So I'm no longer buying The Amazing Spider-Man. I'll get my Spidey fix in other ways. I own the DVD archive of the series from its inception through mid-2006, so I have hundreds of ASM issues to read and reread. And I'll continue to enjoy The Amazing Spider-Girl, a wonderfully old-school series — written by Tom DeFalco and illustrated by Ron Frenz and Sal Buscema — in which Peter and MJ's teenage daughter May has taken up the superhero mantle of her now-retired father.

But I won't give Marvel Editor-in-Chief Joe Quesada another dime for the series he destroyed.

And that's your Comic Art Friday.

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Thursday, January 10, 2008

Bowman the Showman's last show

I was startled out of my rhinovirus-induced stupor just now by the news that former figure skating champion Christopher Bowman died today in Los Angeles of an apparent drug overdose.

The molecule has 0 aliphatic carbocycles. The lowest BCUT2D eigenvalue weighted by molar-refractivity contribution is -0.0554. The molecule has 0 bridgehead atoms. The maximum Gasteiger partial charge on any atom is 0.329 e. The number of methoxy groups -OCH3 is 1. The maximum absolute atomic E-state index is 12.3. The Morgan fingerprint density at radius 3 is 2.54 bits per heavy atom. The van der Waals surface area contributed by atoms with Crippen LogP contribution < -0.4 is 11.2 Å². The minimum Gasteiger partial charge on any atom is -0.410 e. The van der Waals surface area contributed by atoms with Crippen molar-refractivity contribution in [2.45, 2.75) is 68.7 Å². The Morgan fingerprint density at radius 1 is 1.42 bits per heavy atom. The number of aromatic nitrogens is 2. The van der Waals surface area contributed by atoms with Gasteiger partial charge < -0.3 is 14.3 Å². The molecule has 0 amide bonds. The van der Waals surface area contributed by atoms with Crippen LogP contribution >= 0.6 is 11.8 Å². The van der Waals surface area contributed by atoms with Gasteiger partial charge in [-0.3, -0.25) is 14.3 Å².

Bowman — nicknamed "Bowman the Showman" for his aggressive, flashy skating style — won the U.S. men's title twice (1989 and 1992, with second-place finishes in '87 and '91). He represented the United States on two Olympic teams, albeit with disappointing results (a seventh-place finish in Calgary in 1988, and a fourth in Albertville, France, in 1992). He scored a silver medal at the World Figure Skating Championships in 1988, and a bronze the following year.

Prior to his athletic fame, Bowman was a child actor, familiar to TV viewers from dozens of commercials, plus a recurring role in the series Little House on the Prairie. But like many child stars, he encountered problems with drugs — he later acknowledged having a serious cocaine habit during his competitive years — and the law. Bowman was arrested in 2004 on charges of carrying a gun while intoxicated.

He was poised to make a return to acting this year, costarring in the new sports film Down and Distance alongside Gary Busey, Lil' Romeo, and Master P.

Bowman the Showman was 40 years old.

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Wednesday, January 09, 2008

Dan's the Jeopardy! man

Congratulations to Dan Pawson, whose streak as reigning Jeopardy! champion ended tonight after nine victories.

Dan's run marks the third-longest winning skein in non-tournament Jeopardy! play, after the phenomenal Ken Jennings (74 wins) and David Madden (19 wins). (Long-time viewers will recall that until a few seasons ago, returning champions — including yours truly — were retired after their fifth victories.)